"Elections" in Ancient Athens

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    The fact that the Ancient Athenians, as expressed in the Polis lecture, cast lots to select individuals for political office intrigues me. What were the problems that came about from this?

    It makes me think of Hoppe’s Democracy: The God That Failed. Might picking people at random be better than democratic elections in terms of the size of the state and the rights of individuals?

    Jason Jewell

    The concept of citizenship is important to keep in mind when this practice comes up. Only a small minority of Athenians had citizenship even when the democracy was at its height in the 5th century, so the pool of potential officeholders was much more narrow than it would be today if something similar were tried.

    You may recall that Andrew Jackson thought that any citizen should be able to perform the duties of public office and that a lottery system was legitimate in his view. Before the 20th century most offices required no specialized knowledge on the part of the officeholder.

    I’m not sure whether a lottery system would put the brakes on the growth of the State. It could prevent the creation of a separate class of people who view the State as the way to wealth; that would certainly be helpful.


    Note that even Modern America has one office that is (partly) selected by lot: the office of Juror (of course in high-profile or otherwise significant cases, this random element has been almost entirely negated by sophisticated jury-selection methods employed by lawyers & prosecutors, with the aim of fixing the outcome in advance. But it still technically remains the official method by which jurors are selected).

    We have modern computer systems and information databases (that people can’t escape even if they want to), so even though the pool of potential selectees is much larger, it would actually be easy to implement. Whether it would actually help would probably depend largely on the degree to which the staffers remained a permanent civil service.

    I think people concentrate far too much on the importance of elected officials and their handful of appointees when it comes to the modern western beamtenstaat. (Plus, elected officials – up to and including the top level – come to office with almost no specialized knowledge. They come to office with, on average, a general law degree – which probably makes them worse, rather than better, legislators – knowledge of how to get elected, and knowledge of constituent service. They rely upon technocratic experts – in their staff, in the agencies, and in the outside interest groups they align with – for specialized knowledge. If there is enough public pressure on them and they think they’ll actually be expected to answer detailed questions about the legislation they favor they then sit on folding chairs in the basement of the capital to learn from their staffers what is in “their bills” – the ones they sponsor and ostensibly wrote. Maybe they’re good note-takers).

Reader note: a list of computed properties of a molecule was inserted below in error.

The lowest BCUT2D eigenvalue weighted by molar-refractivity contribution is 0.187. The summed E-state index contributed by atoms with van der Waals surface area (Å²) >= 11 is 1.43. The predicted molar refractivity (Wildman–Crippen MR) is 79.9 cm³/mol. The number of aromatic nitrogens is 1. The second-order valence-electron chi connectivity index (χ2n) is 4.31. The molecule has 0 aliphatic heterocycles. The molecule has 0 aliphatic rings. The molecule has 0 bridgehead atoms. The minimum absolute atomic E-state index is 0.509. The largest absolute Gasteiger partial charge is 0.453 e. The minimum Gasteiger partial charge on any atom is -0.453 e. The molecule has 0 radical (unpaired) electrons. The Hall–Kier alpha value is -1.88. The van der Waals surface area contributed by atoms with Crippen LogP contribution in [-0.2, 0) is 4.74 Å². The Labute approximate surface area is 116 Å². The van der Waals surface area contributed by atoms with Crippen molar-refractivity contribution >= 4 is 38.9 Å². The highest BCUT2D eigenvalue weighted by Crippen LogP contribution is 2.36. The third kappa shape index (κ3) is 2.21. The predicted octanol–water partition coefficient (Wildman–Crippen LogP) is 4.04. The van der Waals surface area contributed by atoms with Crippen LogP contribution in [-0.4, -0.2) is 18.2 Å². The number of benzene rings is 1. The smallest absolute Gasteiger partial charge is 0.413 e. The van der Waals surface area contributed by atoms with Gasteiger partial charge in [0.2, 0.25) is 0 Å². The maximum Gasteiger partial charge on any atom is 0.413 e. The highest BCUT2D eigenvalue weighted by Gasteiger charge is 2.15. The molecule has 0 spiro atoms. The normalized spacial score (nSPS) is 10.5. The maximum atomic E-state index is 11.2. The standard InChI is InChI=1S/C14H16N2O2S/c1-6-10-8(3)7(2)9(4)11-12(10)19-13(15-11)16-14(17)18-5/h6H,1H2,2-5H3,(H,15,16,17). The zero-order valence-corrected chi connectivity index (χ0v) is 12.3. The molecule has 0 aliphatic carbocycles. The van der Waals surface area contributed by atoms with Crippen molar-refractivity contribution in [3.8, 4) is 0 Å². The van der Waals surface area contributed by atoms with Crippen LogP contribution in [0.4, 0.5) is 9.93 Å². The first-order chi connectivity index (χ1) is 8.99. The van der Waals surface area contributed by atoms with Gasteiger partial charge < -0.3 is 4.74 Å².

My personal guess is that election by lot might have made a difference if it was implemented before the “Civil Service Reforms,” but now it would make about as much impact as dropping a pebble into the sea.

    The best quick, relatively short civics guide to modern western government is Foseti On Government Employment and This is Your Government. You can also take a look at The Three Branches of Government. an Austro-Libertarian might throw in The Federal Reserve as a “Fourth Branch,” but it’s technically part of the Bureaucratic Branch.

    In order of importance, then, organizational reform would consist of:
    1) Get rid of the Civil Service “reforms” – call it “updating for the digital age.” Go to a system where they can and will be broomed in toto (not just the handfull of “Plumb Book” appointees).
    2) Did I mention “get rid of the permanent Civil Service?”
    3) Repeal the 17th Amendment.
    4) Election of Representatives by Lot. (Yes, Hoppe, yes – but at least there is a better chance that people selected by lot won’t be personally ambitious in the same way the self-selected political candidates are, and since it’s almost comically improbable that anyone would be randomly chosen to serve more than one term, they’d all know they’d be living under the laws they passed for the rest of us sooner rather than later).

    But if you ever had the popular support necessary to implement any of those, much less all of them, you’d probably be at a stage where you could just implement something even closer to the Libertarian desire.

    Jason Jewell

    Just to clarify, my comments above assumed that a modern selection by lottery would include not only offices currently elected by ballot, but also offices now occupied by career “civil servants.”


    That would be pro. If we could do that, it might have a real impact.

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